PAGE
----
This weekend I was in the Lake District, exploring Skiddaw and Blencathra, a fantastic area of mountains to north of Keswick with heather clad hills and quiet dales. Together with Uldale and Caldbeck Fells these hills cover an area of about 144 square km, with no roads apart from Estate tracks and only one inhabited building, Skiddaw House – a remote Hostel between Skiddaw and Blencathra.
Over two days I providing training and coaching to help a candidate prepare for their Mountain Leader Award. Our plan was:
- An ascent of Skiddaw and Blencathra,
- A high camp at Scales Tarn,
- Some night navigation and
- Lots practice of pacing, timing and compass work
Starting from Keswick we walked up the main path to Skiddaw (931m). It was busy, as you’d expect, but to the north of the summit the number of walkers lessened, the cloud cleared and we enjoyed lovely views of Bassenthwaite lake and purple heather clad hills like Great Calva.
We descended north to a waterfall called Whitewater Dash and noticed small groups of people looking across to the western slopes of Little Calva. Soon after we heard the yells of a huntsman’s voice and a big pack of hounds bounding through the deep heather. Then we saw the fox; sometimes running ahead, sometimes sitting motionless in the heather. At one point the fox reached the top of Dry Gill (a steep mountain gully on Little Calva) with hounds in chase. Then hounds appeared from the top of the gully and cornered the fox. With amazing speed the fox ran, hurtling back down the gully, past all the pursuing foxes. Incredibly it avoided getting caught and headed to lower ground and out of view. I was thankful the fox got away. I’d never seen a fox hunt before and was surprised and shocked by the drama of it.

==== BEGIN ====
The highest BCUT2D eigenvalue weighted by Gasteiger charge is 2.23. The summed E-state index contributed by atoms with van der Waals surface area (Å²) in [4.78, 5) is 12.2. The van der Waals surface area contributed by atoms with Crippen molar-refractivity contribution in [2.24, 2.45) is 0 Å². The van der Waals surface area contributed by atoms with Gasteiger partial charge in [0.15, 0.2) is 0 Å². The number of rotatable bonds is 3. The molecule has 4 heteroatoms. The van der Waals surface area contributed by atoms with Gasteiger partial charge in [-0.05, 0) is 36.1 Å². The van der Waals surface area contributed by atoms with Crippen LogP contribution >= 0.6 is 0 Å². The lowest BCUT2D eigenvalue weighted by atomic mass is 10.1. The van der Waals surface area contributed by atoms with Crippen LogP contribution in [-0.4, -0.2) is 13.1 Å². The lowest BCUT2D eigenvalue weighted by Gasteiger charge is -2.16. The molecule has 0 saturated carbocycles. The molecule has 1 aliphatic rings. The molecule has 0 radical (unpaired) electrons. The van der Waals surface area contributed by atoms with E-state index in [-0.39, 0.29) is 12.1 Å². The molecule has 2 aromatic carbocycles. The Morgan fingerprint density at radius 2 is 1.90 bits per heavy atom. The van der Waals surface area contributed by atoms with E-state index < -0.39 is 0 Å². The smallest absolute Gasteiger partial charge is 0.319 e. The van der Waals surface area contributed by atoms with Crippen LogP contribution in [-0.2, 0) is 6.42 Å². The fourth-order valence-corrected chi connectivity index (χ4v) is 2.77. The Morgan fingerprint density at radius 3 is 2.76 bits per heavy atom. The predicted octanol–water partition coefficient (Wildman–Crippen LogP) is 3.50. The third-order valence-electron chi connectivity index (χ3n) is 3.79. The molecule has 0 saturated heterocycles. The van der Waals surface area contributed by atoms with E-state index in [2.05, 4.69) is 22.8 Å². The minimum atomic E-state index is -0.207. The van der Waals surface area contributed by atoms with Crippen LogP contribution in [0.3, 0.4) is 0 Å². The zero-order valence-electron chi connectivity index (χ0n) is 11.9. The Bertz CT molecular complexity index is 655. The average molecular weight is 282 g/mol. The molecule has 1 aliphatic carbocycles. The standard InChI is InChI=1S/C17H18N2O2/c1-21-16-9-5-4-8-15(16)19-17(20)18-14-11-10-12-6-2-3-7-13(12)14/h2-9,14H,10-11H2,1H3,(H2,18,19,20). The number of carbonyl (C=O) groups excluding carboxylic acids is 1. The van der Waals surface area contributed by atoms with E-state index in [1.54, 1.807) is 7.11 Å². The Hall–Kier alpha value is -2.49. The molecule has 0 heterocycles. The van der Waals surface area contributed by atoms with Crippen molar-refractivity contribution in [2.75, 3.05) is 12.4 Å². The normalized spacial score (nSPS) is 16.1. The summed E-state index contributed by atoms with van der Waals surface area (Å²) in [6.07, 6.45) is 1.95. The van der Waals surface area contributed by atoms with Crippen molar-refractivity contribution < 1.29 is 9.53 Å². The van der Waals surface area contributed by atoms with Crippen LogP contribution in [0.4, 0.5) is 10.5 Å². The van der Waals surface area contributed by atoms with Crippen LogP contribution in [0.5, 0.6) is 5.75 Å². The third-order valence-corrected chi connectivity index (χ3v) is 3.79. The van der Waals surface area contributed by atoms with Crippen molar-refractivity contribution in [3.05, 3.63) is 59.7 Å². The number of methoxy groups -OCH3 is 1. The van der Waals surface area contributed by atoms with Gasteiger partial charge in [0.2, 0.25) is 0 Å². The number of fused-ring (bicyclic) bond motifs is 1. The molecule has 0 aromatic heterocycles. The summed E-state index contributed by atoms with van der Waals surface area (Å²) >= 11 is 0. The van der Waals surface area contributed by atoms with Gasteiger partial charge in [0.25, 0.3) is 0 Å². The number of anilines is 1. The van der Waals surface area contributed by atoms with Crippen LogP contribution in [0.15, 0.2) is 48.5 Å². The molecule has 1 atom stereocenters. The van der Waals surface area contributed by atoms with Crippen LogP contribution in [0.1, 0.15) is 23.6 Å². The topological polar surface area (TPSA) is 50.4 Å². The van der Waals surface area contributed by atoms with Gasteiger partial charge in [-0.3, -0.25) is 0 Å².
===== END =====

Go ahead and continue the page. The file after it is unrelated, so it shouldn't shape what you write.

Next we headed east past Skiddaw House – Britain’s highest hostel – and up on to a high plateau called Mungrisdale Common. There we put the tent up, had some dinner and waited for nightfall, in readiness for some night navigation.
We set off again at about 9:30pm. With cloudy skies it was pretty dark. Our aim was to navigate to Scales Tarn on the eastern side of Blencathra, and camp. Night nav involves breaking up your journey into short legs (ideally no more than 800m) to targets that are obvious in the landscape at night, like a break in slope, a gully, a stream, a cairn etc whist pacing and timing to gauge distance travelled and following a compass bearing. Mungrisdale Common is pretty featureless (and wet underfoot) but we made good progress, found our targets and reached the col between Bannerdale Crags and Blencathra. Next we headed south to Scales Beck before ascending up to Scales Tarn, arriving about 11:30pm.
Sunrise was about 6:30am. The morning lit up Blencathra in beautiful golden light. By setting off time however the mist had come in. The morning involved a scramble up Sharp Edge and more navigation practice before descending down Blease Fell and on to Keswick. As we descended the cloud cleared and we got some amazing views across to Thirlmere and Derwent Fells.
If your interested in visiting the Lake District with a guide or want some coaching on navigation or mountain skills please get in touch.
The Mountain Leader Award is a qualification for people that want to lead groups in the mountains, hills and moorlands of the UK and Ireland. It involves undertaking a six day training course, a five day assessment and many ‘quality mountain days‘ where a candidate’s skill and competence in navigation, mountain leadership and environmental knowledge are developed.